Mikael Karlsson owns a snowmobile, two hunting dogs and five guns. In his spare time, this soldier-turned-game warden shoots moose and trades potty-training tips with other fathers. Cradling 2-month-old Siri in his arms, he can’t imagine not taking baby leave. “Everyone does.”
How did this happen?
Swedish mothers still take more time off with children — almost four times as much. And some who thought they wanted their men to help raise baby now find themselves coveting more time at home.
But laws reserving at least two months of the generously paid, 13-month parental leave exclusively for fathers — a quota that could well double after the September election — have set off profound social change.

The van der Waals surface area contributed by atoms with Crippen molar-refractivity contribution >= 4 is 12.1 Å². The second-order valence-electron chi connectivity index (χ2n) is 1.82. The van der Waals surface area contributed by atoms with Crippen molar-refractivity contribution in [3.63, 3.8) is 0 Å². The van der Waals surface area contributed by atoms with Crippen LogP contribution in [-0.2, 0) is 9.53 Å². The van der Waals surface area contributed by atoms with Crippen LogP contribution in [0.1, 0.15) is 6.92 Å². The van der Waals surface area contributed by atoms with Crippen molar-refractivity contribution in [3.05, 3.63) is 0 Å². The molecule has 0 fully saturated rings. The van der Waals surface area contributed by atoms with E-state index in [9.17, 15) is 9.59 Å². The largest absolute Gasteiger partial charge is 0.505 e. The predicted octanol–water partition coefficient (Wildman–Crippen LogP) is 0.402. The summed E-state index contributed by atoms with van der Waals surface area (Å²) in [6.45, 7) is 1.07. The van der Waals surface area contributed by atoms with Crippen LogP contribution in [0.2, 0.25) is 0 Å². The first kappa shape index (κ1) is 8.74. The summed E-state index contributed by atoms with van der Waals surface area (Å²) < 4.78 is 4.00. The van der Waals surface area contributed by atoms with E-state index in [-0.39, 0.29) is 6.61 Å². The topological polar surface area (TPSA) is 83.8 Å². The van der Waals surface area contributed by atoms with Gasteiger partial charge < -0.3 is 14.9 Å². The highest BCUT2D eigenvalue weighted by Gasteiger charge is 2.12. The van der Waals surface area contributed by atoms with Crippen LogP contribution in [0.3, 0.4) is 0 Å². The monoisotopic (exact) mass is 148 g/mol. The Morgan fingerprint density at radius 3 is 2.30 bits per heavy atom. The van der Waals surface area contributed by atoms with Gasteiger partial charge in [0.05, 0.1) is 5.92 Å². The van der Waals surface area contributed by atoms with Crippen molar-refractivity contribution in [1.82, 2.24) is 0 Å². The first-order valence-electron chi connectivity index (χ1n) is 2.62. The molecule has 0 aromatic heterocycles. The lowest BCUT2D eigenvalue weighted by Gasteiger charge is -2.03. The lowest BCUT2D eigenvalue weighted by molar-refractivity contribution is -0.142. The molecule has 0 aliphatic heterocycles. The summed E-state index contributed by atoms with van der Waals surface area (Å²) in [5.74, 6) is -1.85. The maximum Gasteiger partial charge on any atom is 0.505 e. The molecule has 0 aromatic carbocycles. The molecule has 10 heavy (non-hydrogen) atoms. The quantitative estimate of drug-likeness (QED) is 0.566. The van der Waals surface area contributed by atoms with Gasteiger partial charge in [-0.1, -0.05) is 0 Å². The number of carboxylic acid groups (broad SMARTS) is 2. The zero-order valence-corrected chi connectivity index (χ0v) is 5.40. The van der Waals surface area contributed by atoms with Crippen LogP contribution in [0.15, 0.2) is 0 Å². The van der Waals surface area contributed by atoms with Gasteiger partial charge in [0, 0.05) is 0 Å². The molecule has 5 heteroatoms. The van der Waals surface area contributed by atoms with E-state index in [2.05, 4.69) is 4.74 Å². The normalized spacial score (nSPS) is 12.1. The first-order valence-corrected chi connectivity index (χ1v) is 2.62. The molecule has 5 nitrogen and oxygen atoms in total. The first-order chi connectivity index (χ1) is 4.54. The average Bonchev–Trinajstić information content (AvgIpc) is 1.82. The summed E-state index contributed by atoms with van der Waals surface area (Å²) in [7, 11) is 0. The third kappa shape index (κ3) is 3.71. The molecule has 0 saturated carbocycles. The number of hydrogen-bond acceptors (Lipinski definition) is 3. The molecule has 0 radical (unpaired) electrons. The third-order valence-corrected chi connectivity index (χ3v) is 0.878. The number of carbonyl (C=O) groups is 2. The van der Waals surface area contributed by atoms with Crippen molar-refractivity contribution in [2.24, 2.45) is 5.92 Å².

Companies have come to expect employees to take leave irrespective of gender, and not to penalize fathers at promotion time. Women’s paychecks are benefiting and the shift in fathers’ roles is perceived as playing a part in lower divorce rates and increasing joint custody of children.
In perhaps the most striking example of social engineering, a new definition of masculinity is emerging.
More here. (Much more– I haven’t had time to read it all!)